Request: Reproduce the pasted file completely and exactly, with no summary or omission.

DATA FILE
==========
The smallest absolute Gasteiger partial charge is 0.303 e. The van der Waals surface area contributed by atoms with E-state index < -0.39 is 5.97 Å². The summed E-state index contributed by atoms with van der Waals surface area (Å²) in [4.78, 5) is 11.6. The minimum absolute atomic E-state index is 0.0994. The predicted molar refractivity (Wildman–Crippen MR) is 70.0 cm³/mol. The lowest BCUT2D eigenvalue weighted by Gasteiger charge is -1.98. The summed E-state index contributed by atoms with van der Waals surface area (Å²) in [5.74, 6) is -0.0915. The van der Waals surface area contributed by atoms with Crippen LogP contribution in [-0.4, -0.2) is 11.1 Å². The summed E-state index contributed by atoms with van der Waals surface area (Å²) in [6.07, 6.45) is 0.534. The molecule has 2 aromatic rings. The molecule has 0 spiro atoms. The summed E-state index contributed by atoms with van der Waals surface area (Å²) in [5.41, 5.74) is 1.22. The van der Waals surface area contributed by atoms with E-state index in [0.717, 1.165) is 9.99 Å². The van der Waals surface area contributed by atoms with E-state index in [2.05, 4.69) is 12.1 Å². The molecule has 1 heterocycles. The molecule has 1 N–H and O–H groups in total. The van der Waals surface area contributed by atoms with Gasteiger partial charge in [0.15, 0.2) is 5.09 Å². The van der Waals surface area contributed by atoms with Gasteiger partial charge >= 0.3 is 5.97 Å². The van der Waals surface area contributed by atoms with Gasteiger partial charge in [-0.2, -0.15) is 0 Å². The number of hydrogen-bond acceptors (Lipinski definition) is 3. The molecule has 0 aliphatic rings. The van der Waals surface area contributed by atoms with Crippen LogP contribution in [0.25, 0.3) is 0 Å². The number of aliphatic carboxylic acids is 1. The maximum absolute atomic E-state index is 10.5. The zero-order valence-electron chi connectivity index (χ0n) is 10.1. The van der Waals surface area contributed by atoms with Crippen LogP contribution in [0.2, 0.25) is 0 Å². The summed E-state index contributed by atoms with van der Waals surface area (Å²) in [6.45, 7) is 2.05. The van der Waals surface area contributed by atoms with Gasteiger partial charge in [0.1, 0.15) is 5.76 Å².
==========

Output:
The smallest absolute Gasteiger partial charge is 0.303 e. The van der Waals surface area contributed by atoms with E-state index < -0.39 is 5.97 Å². The summed E-state index contributed by atoms with van der Waals surface area (Å²) in [4.78, 5) is 11.6. The minimum absolute atomic E-state index is 0.0994. The predicted molar refractivity (Wildman–Crippen MR) is 70.0 cm³/mol. The lowest BCUT2D eigenvalue weighted by Gasteiger charge is -1.98. The summed E-state index contributed by atoms with van der Waals surface area (Å²) in [5.74, 6) is -0.0915. The van der Waals surface area contributed by atoms with Crippen LogP contribution in [-0.4, -0.2) is 11.1 Å². The summed E-state index contributed by atoms with van der Waals surface area (Å²) in [6.07, 6.45) is 0.534. The molecule has 2 aromatic rings. The molecule has 0 spiro atoms. The summed E-state index contributed by atoms with van der Waals surface area (Å²) in [5.41, 5.74) is 1.22. The van der Waals surface area contributed by atoms with E-state index in [0.717, 1.165) is 9.99 Å². The van der Waals surface area contributed by atoms with E-state index in [2.05, 4.69) is 12.1 Å². The molecule has 1 heterocycles. The molecule has 1 N–H and O–H groups in total. The van der Waals surface area contributed by atoms with Gasteiger partial charge in [0.15, 0.2) is 5.09 Å². The van der Waals surface area contributed by atoms with Gasteiger partial charge >= 0.3 is 5.97 Å². The van der Waals surface area contributed by atoms with Gasteiger partial charge in [-0.2, -0.15) is 0 Å². The number of hydrogen-bond acceptors (Lipinski definition) is 3. The molecule has 0 aliphatic rings. The van der Waals surface area contributed by atoms with Crippen LogP contribution in [0.25, 0.3) is 0 Å². The number of aliphatic carboxylic acids is 1. The maximum absolute atomic E-state index is 10.5. The zero-order valence-electron chi connectivity index (χ0n) is 10.1. The van der Waals surface area contributed by atoms with Crippen LogP contribution in [0.2, 0.25) is 0 Å². The summed E-state index contributed by atoms with van der Waals surface area (Å²) in [6.45, 7) is 2.05. The van der Waals surface area contributed by atoms with Gasteiger partial charge in [0.1, 0.15) is 5.76 Å².